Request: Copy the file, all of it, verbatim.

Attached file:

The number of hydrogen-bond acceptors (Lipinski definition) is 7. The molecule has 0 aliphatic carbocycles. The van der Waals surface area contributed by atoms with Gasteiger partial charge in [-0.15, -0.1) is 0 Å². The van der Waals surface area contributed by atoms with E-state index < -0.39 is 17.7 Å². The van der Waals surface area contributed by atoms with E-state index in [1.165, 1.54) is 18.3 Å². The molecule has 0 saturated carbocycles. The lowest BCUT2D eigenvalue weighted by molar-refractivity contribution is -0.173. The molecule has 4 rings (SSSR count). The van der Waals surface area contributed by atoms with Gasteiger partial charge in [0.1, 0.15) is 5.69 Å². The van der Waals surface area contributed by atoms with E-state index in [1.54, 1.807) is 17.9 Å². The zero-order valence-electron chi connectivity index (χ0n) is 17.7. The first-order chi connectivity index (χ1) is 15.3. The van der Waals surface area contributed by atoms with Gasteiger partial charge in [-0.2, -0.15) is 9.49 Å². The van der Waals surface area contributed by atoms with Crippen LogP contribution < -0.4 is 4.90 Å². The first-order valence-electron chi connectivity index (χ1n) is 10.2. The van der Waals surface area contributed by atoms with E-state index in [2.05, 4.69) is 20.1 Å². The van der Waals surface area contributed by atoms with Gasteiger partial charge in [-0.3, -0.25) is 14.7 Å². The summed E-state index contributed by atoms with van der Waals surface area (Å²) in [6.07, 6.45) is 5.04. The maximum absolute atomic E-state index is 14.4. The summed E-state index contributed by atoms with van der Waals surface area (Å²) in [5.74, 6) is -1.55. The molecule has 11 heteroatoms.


The number of hydrogen-bond acceptors (Lipinski definition) is 7. The molecule has 0 aliphatic carbocycles. The van der Waals surface area contributed by atoms with Gasteiger partial charge in [-0.15, -0.1) is 0 Å². The van der Waals surface area contributed by atoms with E-state index < -0.39 is 17.7 Å². The van der Waals surface area contributed by atoms with E-state index in [1.165, 1.54) is 18.3 Å². The molecule has 0 saturated carbocycles. The lowest BCUT2D eigenvalue weighted by molar-refractivity contribution is -0.173. The molecule has 4 rings (SSSR count). The van der Waals surface area contributed by atoms with Gasteiger partial charge in [0.1, 0.15) is 5.69 Å². The van der Waals surface area contributed by atoms with E-state index in [1.54, 1.807) is 17.9 Å². The zero-order valence-electron chi connectivity index (χ0n) is 17.7. The first-order chi connectivity index (χ1) is 15.3. The van der Waals surface area contributed by atoms with Gasteiger partial charge in [-0.2, -0.15) is 9.49 Å². The van der Waals surface area contributed by atoms with Crippen LogP contribution < -0.4 is 4.90 Å². The first-order valence-electron chi connectivity index (χ1n) is 10.2. The van der Waals surface area contributed by atoms with E-state index in [2.05, 4.69) is 20.1 Å². The van der Waals surface area contributed by atoms with Gasteiger partial charge in [-0.3, -0.25) is 14.7 Å². The summed E-state index contributed by atoms with van der Waals surface area (Å²) in [6.07, 6.45) is 5.04. The maximum absolute atomic E-state index is 14.4. The summed E-state index contributed by atoms with van der Waals surface area (Å²) in [5.74, 6) is -1.55. The molecule has 11 heteroatoms.